The Blue & Gray Press

The University of Mary Washington Student Newspaper

Volunteer to Change a Life, Possibly Impact Your Own

2 min read

Have you ever noticed that almost everything in this world is designed without giving consideration to individuals that are visually impaired, deaf or unable to walk?

Even people that have a non-traditional disability, like myself, such as being left-handed, have a difficult time adjusting to simple things like sitting at right-handed desks or eating dinner without elbowing the person sitting beside us.

Narrow hallways make it tricky to maneuver a wheelchair, and what good is a class in a trailer if there aren’t handicap accessible ramps?

Even subtle things, such as scissors, are made without thinking of the challenges they might pose for a lefty. I face many of these challenges every time I go to work.

Many individuals will admit that volunteering, helping out around the community and working jobs that involve the less fortunate are selfless acts. However, few people make it a priority to follow through with such endeavors.

During the past month, I had the privilege of meeting a young woman diagnosed with Cerebral Palsy. After meeting her, I felt so compelled to help her that I began sobbing as I pulled out of her driveway.

Makeup was streaming down my face and I was barely able to keep my hands on the steering wheel.

I knew I wanted to make a difference in this girl’s life.

Cerebral Palsy is a neurological disorder affecting one’s movement, coordination, and balance.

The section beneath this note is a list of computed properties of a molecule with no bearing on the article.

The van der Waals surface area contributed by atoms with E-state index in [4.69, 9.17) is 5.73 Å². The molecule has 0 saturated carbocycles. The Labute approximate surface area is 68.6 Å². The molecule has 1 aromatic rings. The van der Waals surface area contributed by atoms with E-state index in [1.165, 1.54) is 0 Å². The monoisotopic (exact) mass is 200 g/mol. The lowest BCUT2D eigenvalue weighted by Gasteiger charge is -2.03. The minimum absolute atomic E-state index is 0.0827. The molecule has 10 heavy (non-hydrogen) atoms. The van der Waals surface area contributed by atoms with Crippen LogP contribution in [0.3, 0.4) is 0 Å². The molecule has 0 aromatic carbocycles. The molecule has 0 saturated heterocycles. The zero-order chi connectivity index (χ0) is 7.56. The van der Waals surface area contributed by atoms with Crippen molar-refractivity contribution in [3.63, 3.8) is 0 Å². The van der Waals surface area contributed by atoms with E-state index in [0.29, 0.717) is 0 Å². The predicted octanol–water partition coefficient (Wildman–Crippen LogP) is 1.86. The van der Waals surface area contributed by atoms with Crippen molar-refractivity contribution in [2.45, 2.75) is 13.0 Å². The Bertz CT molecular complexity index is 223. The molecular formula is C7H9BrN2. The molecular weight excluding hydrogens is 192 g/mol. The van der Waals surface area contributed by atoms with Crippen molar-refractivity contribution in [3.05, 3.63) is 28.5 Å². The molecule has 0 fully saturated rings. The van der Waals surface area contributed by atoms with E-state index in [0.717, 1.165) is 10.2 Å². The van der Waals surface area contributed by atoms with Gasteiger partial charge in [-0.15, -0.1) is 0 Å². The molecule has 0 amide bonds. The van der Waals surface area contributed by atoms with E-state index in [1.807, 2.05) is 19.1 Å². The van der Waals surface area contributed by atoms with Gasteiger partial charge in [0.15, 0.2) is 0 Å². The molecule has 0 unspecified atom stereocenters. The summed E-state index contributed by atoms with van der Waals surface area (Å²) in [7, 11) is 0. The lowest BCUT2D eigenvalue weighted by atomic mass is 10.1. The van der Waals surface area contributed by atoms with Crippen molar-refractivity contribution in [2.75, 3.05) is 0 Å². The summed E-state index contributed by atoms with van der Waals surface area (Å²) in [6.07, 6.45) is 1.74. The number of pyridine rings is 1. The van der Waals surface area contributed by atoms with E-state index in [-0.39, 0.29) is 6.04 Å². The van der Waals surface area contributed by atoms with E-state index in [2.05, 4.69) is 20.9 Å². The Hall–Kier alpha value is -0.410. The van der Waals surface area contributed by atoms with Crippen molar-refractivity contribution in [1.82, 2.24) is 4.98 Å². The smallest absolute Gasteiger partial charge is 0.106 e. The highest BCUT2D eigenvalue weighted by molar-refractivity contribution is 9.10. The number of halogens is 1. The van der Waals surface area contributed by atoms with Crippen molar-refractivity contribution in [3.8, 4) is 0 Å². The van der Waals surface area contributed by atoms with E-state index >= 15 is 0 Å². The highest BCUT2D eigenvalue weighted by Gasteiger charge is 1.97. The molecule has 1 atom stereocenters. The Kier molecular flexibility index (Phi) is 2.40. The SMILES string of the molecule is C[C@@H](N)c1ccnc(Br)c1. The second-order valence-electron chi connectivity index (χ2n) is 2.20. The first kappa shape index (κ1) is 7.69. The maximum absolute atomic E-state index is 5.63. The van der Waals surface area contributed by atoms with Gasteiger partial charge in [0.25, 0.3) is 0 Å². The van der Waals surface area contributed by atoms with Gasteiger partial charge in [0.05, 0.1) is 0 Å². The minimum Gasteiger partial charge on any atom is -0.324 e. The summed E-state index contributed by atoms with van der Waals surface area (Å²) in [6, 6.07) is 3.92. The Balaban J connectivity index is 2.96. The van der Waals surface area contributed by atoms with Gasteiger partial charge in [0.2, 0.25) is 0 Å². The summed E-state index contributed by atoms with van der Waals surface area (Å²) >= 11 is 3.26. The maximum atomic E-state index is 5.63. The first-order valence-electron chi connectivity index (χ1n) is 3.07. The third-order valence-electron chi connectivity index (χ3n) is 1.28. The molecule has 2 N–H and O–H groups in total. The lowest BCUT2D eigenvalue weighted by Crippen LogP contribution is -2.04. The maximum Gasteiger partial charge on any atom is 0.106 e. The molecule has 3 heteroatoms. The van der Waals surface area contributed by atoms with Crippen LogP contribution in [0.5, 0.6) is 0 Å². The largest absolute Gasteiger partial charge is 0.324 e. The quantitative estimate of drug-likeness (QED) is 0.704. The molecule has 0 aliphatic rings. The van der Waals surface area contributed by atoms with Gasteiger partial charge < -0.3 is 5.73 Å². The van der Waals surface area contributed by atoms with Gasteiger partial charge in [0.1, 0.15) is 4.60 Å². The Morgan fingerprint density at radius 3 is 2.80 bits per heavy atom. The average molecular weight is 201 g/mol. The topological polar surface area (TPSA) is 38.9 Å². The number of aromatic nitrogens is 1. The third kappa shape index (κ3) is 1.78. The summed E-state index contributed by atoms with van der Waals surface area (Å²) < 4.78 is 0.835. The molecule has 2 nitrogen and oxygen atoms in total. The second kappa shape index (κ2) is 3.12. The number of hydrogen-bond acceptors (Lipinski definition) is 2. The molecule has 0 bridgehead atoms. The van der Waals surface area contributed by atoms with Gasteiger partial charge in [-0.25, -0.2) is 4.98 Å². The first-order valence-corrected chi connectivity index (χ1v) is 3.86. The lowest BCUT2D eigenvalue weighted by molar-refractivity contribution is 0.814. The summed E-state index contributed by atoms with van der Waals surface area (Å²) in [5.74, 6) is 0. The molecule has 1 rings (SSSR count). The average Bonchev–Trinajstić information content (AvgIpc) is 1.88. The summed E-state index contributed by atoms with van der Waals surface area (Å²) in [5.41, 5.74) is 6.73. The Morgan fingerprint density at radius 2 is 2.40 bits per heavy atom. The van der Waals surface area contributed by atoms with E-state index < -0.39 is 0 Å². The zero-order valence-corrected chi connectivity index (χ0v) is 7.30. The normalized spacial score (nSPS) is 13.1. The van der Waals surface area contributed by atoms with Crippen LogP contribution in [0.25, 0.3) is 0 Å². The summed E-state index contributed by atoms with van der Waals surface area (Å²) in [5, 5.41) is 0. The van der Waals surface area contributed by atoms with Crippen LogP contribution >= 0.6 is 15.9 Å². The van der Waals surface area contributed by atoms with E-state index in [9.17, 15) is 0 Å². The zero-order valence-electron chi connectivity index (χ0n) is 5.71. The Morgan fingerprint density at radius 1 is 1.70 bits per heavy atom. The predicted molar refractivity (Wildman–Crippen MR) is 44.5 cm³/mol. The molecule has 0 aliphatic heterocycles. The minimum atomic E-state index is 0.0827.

Sometimes at birth, or within the first few years of life, the brain loses the ability to adequately control the body.

Symptoms vary case-by-case, but it is not uncommon for cerebral palsy to affect an individual’s speech, ability to walk, and other vital motor skills.

In addition, many individuals diagnosed with Cerebral Palsy are confined to wheelchairs. While this disorder is non-progressive in nature, it’s also non-curable.

Since beginning work as an attendant, I find myself paying close attention to details like whether or not buildings have handicap entrances.

While being in charge of another person’s life is a tremendous responsibility, I’ve found that, it’s not a responsibility, but a privilege to be around such a fun and inspiring individual.

Although I only recently began my job, I have never been so compelled to make a difference in someone else’s life.

If I accomplish nothing else during my short time on Earth, I hope that devoting my time and energy to another person makes their life a little easier, and if nothing else, provides them with hope for the future.

If this turns out to be the case, then I have accomplished my goal.

The next time you receive an e-mail or hear about a volunteer opportunity, please take the time to read it.

Occasionally, everyone should take a break from their hectic schedule and never-ending schoolwork to engage in unrelated activities. The possibilities are endless, and if you’re lucky, the experience may be life changing.

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